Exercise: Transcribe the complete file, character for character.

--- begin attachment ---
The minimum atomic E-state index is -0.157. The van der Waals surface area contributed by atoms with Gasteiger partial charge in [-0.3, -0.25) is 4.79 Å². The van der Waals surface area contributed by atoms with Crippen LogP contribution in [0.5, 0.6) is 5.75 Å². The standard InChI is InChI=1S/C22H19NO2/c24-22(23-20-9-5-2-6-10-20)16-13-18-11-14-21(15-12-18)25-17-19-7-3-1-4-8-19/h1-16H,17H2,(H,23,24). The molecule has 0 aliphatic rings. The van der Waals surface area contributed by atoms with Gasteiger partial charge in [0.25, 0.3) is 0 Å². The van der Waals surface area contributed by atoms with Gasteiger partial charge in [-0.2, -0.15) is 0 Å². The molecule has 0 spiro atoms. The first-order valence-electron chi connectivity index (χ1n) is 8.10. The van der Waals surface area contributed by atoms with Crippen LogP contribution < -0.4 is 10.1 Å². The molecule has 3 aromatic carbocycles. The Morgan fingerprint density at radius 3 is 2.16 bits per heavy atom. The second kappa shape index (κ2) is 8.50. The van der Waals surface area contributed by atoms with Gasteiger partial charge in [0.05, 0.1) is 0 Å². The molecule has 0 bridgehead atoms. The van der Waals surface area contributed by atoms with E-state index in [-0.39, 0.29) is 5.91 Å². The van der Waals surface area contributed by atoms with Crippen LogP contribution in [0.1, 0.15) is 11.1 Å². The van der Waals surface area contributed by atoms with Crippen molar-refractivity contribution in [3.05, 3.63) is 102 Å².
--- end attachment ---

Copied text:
The minimum atomic E-state index is -0.157. The van der Waals surface area contributed by atoms with Gasteiger partial charge in [-0.3, -0.25) is 4.79 Å². The van der Waals surface area contributed by atoms with Crippen LogP contribution in [0.5, 0.6) is 5.75 Å². The standard InChI is InChI=1S/C22H19NO2/c24-22(23-20-9-5-2-6-10-20)16-13-18-11-14-21(15-12-18)25-17-19-7-3-1-4-8-19/h1-16H,17H2,(H,23,24). The molecule has 0 aliphatic rings. The van der Waals surface area contributed by atoms with Gasteiger partial charge in [0.25, 0.3) is 0 Å². The van der Waals surface area contributed by atoms with Gasteiger partial charge in [-0.2, -0.15) is 0 Å². The molecule has 0 spiro atoms. The first-order valence-electron chi connectivity index (χ1n) is 8.10. The van der Waals surface area contributed by atoms with Crippen LogP contribution < -0.4 is 10.1 Å². The molecule has 3 aromatic carbocycles. The Morgan fingerprint density at radius 3 is 2.16 bits per heavy atom. The second kappa shape index (κ2) is 8.50. The van der Waals surface area contributed by atoms with Gasteiger partial charge in [0.05, 0.1) is 0 Å². The molecule has 0 bridgehead atoms. The van der Waals surface area contributed by atoms with E-state index in [-0.39, 0.29) is 5.91 Å². The van der Waals surface area contributed by atoms with Crippen LogP contribution in [0.1, 0.15) is 11.1 Å². The van der Waals surface area contributed by atoms with Crippen molar-refractivity contribution in [3.05, 3.63) is 102 Å².